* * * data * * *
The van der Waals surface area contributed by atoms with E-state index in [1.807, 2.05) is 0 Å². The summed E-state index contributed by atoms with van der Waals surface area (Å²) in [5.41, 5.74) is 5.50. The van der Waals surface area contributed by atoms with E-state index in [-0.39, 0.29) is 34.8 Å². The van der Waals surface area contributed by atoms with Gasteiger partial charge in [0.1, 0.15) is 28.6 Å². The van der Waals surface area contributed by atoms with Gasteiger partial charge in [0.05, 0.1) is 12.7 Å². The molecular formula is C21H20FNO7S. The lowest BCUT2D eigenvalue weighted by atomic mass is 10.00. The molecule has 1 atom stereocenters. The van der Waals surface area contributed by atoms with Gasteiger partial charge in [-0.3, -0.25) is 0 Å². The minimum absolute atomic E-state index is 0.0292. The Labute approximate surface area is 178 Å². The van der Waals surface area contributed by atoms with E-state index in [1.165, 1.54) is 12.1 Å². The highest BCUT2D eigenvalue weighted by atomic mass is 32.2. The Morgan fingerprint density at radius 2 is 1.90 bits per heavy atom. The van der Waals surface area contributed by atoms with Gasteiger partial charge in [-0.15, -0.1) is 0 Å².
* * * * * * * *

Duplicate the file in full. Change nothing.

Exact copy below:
The van der Waals surface area contributed by atoms with E-state index in [1.807, 2.05) is 0 Å². The summed E-state index contributed by atoms with van der Waals surface area (Å²) in [5.41, 5.74) is 5.50. The van der Waals surface area contributed by atoms with E-state index in [-0.39, 0.29) is 34.8 Å². The van der Waals surface area contributed by atoms with Gasteiger partial charge in [0.1, 0.15) is 28.6 Å². The van der Waals surface area contributed by atoms with Gasteiger partial charge in [0.05, 0.1) is 12.7 Å². The molecular formula is C21H20FNO7S. The lowest BCUT2D eigenvalue weighted by atomic mass is 10.00. The molecule has 1 atom stereocenters. The van der Waals surface area contributed by atoms with Gasteiger partial charge in [-0.3, -0.25) is 0 Å². The minimum absolute atomic E-state index is 0.0292. The Labute approximate surface area is 178 Å². The van der Waals surface area contributed by atoms with E-state index in [1.165, 1.54) is 12.1 Å². The highest BCUT2D eigenvalue weighted by atomic mass is 32.2. The Morgan fingerprint density at radius 2 is 1.90 bits per heavy atom. The van der Waals surface area contributed by atoms with Gasteiger partial charge in [-0.15, -0.1) is 0 Å².